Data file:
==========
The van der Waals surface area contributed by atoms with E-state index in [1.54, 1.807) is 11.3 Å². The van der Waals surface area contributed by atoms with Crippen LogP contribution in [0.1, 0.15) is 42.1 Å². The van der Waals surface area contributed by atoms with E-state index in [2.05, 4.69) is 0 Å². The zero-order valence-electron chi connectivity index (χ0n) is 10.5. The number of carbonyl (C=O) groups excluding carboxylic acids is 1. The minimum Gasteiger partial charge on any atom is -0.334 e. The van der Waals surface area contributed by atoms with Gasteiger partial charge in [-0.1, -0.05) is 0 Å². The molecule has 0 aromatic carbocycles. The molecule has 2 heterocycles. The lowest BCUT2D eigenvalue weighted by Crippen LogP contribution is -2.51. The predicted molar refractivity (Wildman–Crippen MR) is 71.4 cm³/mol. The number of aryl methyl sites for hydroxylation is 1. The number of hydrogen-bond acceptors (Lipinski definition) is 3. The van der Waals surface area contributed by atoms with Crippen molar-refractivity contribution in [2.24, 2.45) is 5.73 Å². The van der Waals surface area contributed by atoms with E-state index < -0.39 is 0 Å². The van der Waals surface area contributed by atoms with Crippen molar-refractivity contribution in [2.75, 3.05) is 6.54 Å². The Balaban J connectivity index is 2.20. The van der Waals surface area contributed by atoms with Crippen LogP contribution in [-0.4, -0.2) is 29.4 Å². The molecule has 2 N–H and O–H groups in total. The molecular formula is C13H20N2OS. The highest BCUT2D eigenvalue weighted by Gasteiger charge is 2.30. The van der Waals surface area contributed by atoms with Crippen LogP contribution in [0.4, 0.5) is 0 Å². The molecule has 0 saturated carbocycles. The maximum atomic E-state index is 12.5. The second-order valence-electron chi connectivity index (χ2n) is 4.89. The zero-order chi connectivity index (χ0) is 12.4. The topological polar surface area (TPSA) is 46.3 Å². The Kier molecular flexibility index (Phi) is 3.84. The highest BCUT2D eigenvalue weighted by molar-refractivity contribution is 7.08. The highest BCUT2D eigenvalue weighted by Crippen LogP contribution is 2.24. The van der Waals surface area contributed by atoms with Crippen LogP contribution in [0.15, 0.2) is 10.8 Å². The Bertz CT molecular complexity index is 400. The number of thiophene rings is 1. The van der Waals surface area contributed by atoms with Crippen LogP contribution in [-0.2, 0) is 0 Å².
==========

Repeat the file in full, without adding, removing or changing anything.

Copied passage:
The van der Waals surface area contributed by atoms with E-state index in [1.54, 1.807) is 11.3 Å². The van der Waals surface area contributed by atoms with Crippen LogP contribution in [0.1, 0.15) is 42.1 Å². The van der Waals surface area contributed by atoms with E-state index in [2.05, 4.69) is 0 Å². The zero-order valence-electron chi connectivity index (χ0n) is 10.5. The number of carbonyl (C=O) groups excluding carboxylic acids is 1. The minimum Gasteiger partial charge on any atom is -0.334 e. The van der Waals surface area contributed by atoms with Gasteiger partial charge in [-0.1, -0.05) is 0 Å². The molecule has 0 aromatic carbocycles. The molecule has 2 heterocycles. The lowest BCUT2D eigenvalue weighted by Crippen LogP contribution is -2.51. The predicted molar refractivity (Wildman–Crippen MR) is 71.4 cm³/mol. The number of aryl methyl sites for hydroxylation is 1. The number of hydrogen-bond acceptors (Lipinski definition) is 3. The van der Waals surface area contributed by atoms with Crippen molar-refractivity contribution in [2.24, 2.45) is 5.73 Å². The van der Waals surface area contributed by atoms with E-state index < -0.39 is 0 Å². The van der Waals surface area contributed by atoms with Crippen molar-refractivity contribution in [2.75, 3.05) is 6.54 Å². The Balaban J connectivity index is 2.20. The van der Waals surface area contributed by atoms with Crippen LogP contribution in [-0.4, -0.2) is 29.4 Å². The molecule has 2 N–H and O–H groups in total. The molecular formula is C13H20N2OS. The highest BCUT2D eigenvalue weighted by Gasteiger charge is 2.30. The van der Waals surface area contributed by atoms with Crippen LogP contribution in [0.4, 0.5) is 0 Å². The molecule has 0 saturated carbocycles. The maximum atomic E-state index is 12.5. The second-order valence-electron chi connectivity index (χ2n) is 4.89. The zero-order chi connectivity index (χ0) is 12.4. The topological polar surface area (TPSA) is 46.3 Å². The Kier molecular flexibility index (Phi) is 3.84. The highest BCUT2D eigenvalue weighted by molar-refractivity contribution is 7.08. The highest BCUT2D eigenvalue weighted by Crippen LogP contribution is 2.24. The van der Waals surface area contributed by atoms with Crippen LogP contribution in [0.15, 0.2) is 10.8 Å². The Bertz CT molecular complexity index is 400. The number of thiophene rings is 1. The van der Waals surface area contributed by atoms with Crippen LogP contribution in [-0.2, 0) is 0 Å².